I used to think that pre-war Croydon Airport must have been a bit like the BRS of the 70s and early 80s with people shouting and waving to the passengers joining the afternoon flight to ............wherever it was going: probably a Costa because there weren't many flights at all.

Sometime in the early 80s BRS was able to boast the George Maggs lounge, named after the councillor who was a one-time chairman of the airport committee. It was really little more than a cafe.

The old terminal building and old control tower are still in situ. The terminal is now an admin block and I've had the privilege and pleasure to have been inside in recent years. It's much the same as it aways was with the stairs leading to first floor passageways looking down onto the open ground floor where we passengers used to check in.

When the final phase of the huge airport expansion plans finally become reality the old terminal block will be demolished to make way for more aircraft stands and walkways.

I've many pleasant memories of the place...............................
 

superking

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Before the new terminal was open the airport did a series of tours round the new terminal all behind the scenes, and was shown everything. it was a very good tour with the guide explaining every thing that was asked.it was a good insight as to what was going to happen and also thigs that they were hoping to happen.
One of the big issues he kept on about was low cost airlines starting routes, which he said would compliment the services and routes they already ran.
On a side notei used to like to hear les wilson and roger bennett on a thursday morning telling us about any thing unusal that was planned, it sure misses things like that now because it feels like getting any thing happening now or in the future is top secret. perhaps the 30 year rule kicks in with it now.Bit of a waffle but it sure likes to share things like this.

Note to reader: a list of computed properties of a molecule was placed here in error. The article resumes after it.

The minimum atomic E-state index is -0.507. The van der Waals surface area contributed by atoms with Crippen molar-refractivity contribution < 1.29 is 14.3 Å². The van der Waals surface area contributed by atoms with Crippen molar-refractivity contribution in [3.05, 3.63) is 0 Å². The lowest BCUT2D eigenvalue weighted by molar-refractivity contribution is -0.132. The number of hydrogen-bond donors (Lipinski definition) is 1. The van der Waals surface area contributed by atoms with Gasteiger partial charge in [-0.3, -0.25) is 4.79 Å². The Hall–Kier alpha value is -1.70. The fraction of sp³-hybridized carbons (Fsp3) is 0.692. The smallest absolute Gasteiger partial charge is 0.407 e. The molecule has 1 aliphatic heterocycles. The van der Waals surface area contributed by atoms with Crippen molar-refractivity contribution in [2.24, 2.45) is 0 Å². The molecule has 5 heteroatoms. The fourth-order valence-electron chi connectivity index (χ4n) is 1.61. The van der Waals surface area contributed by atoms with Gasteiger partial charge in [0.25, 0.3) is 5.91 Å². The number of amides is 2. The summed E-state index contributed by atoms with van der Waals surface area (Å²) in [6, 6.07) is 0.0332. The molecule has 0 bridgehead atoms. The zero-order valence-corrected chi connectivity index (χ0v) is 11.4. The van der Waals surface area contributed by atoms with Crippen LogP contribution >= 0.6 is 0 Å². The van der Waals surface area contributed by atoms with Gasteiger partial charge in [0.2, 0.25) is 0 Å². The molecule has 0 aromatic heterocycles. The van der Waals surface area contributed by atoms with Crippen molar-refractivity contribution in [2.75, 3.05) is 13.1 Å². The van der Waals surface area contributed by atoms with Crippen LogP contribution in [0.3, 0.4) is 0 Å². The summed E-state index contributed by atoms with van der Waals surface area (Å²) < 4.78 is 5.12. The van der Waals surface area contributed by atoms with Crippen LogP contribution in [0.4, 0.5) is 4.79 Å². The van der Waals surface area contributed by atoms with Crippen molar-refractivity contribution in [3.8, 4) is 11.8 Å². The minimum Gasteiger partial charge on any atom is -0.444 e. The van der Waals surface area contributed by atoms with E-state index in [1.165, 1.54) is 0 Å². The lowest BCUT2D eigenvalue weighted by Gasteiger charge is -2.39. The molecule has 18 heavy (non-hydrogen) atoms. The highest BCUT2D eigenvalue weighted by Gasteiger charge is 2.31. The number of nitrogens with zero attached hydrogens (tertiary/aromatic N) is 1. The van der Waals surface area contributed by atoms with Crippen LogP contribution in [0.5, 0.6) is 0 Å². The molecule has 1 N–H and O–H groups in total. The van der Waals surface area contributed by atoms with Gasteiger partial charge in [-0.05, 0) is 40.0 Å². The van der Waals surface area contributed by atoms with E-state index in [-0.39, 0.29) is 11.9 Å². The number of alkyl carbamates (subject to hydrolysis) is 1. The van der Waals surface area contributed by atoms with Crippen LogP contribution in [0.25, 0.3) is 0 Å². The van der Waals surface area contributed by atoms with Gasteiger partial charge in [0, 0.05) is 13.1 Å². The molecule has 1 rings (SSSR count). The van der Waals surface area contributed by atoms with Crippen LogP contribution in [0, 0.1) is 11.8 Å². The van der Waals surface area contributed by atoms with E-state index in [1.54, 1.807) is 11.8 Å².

TheLocalYokel

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I too went on a tour of the new terminal before it opened in March 2000 and, like you, found it an extremely interesting experience.

Without Les Wilson's appearance as managing director at the airport in the very early 1980s there might not be a Bristol Airport at all now. It was city council-owned at that time of course and was a significant cost to rate payers. A growing voice within the council wanted it closed altogether. The Port of Bristol, also city council-owned then, was a similar burden on the rates. What a contrast in both facilities now that they are privately owned (the port is actually on a 150-year lease from the city council but it's privately run) with both Avonmouth/Royal Portbury and BRS being two of the most successful examples of their type in the country.

Back to Les and I'm still not sure whether his appointment was a stroke of genius by a council not normally associated with that word or a last desperate throw of the dice. He quickly became known as Mr Bristol Airport and relentlessly pushed the case for 'his' airport locally, nationally and internationally. He had a penchant for the sound bite - I don't know if that term had even been coined then - and I remember one day in the early 1990s when he announced to the local press that Bristol had carried more passengers in the year just ended than Cardiff and Exeter combined. It's now over three times as many.

Cardiff was always thought by many in the West Country to be much the busier airport although it had last carried more passenger than Bristol in 1986 and was never much ahead in terms of passenger numbers at any time. Even now some local people to whom I speak who have no direct interest in aviation assume that Cardiff is busier than Bristol in 2014.

Even with all his optimism for the airport Les would not have believed that six million would be passing through by 2008. I have some publications issued by the airport in 1993 saying how important a new terminal would be; it would be vital if the airport was to double its 1 mppa of 1992 to around 2 mppa ten years' hence. 2003 actually saw nearly 4 mppa but no-one had visualised the impact that the low-cost airline revolution would make to airports like BRS; not even Les.

Tragically, Les was killed in a road accident in 1995 and never saw the real fruits of his early hard work.

The late Roger Bennett was a superb local journalist, local radio broadcaster and jazz band clarinetist and saxophonist who learned to fly at BRS in his later years. Unlike the current crop of local radio presenters in Bristol he had an encyclopaedic knowledge of the local area.